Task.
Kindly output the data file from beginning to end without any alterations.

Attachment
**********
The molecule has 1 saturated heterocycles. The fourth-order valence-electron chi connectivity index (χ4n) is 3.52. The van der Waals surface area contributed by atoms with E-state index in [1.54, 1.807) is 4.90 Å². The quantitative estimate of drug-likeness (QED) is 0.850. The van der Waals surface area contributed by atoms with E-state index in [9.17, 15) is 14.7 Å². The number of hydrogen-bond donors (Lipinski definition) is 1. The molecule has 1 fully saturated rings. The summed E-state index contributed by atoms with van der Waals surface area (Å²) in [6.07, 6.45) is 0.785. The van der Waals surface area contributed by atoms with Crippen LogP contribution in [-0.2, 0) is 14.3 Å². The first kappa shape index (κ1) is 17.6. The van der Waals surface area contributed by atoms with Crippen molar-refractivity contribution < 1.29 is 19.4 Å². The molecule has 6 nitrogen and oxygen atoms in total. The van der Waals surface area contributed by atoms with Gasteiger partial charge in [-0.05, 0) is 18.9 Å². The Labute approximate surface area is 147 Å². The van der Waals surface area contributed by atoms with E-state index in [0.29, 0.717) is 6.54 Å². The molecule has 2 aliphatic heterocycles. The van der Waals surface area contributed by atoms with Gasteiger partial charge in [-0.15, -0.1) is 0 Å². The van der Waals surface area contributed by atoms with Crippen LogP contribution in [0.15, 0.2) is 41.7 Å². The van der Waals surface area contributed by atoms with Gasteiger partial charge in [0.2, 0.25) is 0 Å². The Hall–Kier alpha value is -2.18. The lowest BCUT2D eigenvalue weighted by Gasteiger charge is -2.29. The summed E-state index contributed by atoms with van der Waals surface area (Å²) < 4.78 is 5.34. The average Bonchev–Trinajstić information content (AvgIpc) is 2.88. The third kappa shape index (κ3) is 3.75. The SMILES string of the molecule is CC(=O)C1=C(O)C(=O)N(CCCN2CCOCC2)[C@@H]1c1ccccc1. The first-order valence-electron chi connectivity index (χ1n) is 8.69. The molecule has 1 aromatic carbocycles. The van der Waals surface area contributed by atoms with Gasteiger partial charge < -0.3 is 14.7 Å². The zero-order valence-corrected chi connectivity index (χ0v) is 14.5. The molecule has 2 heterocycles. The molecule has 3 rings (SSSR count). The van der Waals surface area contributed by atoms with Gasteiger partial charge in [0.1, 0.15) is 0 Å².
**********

The molecule has 1 saturated heterocycles. The fourth-order valence-electron chi connectivity index (χ4n) is 3.52. The van der Waals surface area contributed by atoms with E-state index in [1.54, 1.807) is 4.90 Å². The quantitative estimate of drug-likeness (QED) is 0.850. The van der Waals surface area contributed by atoms with E-state index in [9.17, 15) is 14.7 Å². The number of hydrogen-bond donors (Lipinski definition) is 1. The molecule has 1 fully saturated rings. The summed E-state index contributed by atoms with van der Waals surface area (Å²) in [6.07, 6.45) is 0.785. The van der Waals surface area contributed by atoms with Crippen LogP contribution in [-0.2, 0) is 14.3 Å². The first kappa shape index (κ1) is 17.6. The van der Waals surface area contributed by atoms with Crippen molar-refractivity contribution < 1.29 is 19.4 Å². The molecule has 6 nitrogen and oxygen atoms in total. The van der Waals surface area contributed by atoms with Gasteiger partial charge in [-0.05, 0) is 18.9 Å². The Labute approximate surface area is 147 Å². The van der Waals surface area contributed by atoms with E-state index in [0.29, 0.717) is 6.54 Å². The molecule has 2 aliphatic heterocycles. The van der Waals surface area contributed by atoms with Gasteiger partial charge in [-0.15, -0.1) is 0 Å². The van der Waals surface area contributed by atoms with Crippen LogP contribution in [0.15, 0.2) is 41.7 Å². The van der Waals surface area contributed by atoms with Gasteiger partial charge in [0.2, 0.25) is 0 Å². The Hall–Kier alpha value is -2.18. The lowest BCUT2D eigenvalue weighted by Gasteiger charge is -2.29. The summed E-state index contributed by atoms with van der Waals surface area (Å²) < 4.78 is 5.34. The average Bonchev–Trinajstić information content (AvgIpc) is 2.88. The third kappa shape index (κ3) is 3.75. The SMILES string of the molecule is CC(=O)C1=C(O)C(=O)N(CCCN2CCOCC2)[C@@H]1c1ccccc1. The first-order valence-electron chi connectivity index (χ1n) is 8.69. The molecule has 1 aromatic carbocycles. The van der Waals surface area contributed by atoms with Gasteiger partial charge < -0.3 is 14.7 Å². The zero-order valence-corrected chi connectivity index (χ0v) is 14.5. The molecule has 2 heterocycles. The molecule has 3 rings (SSSR count). The van der Waals surface area contributed by atoms with Gasteiger partial charge in [0.1, 0.15) is 0 Å².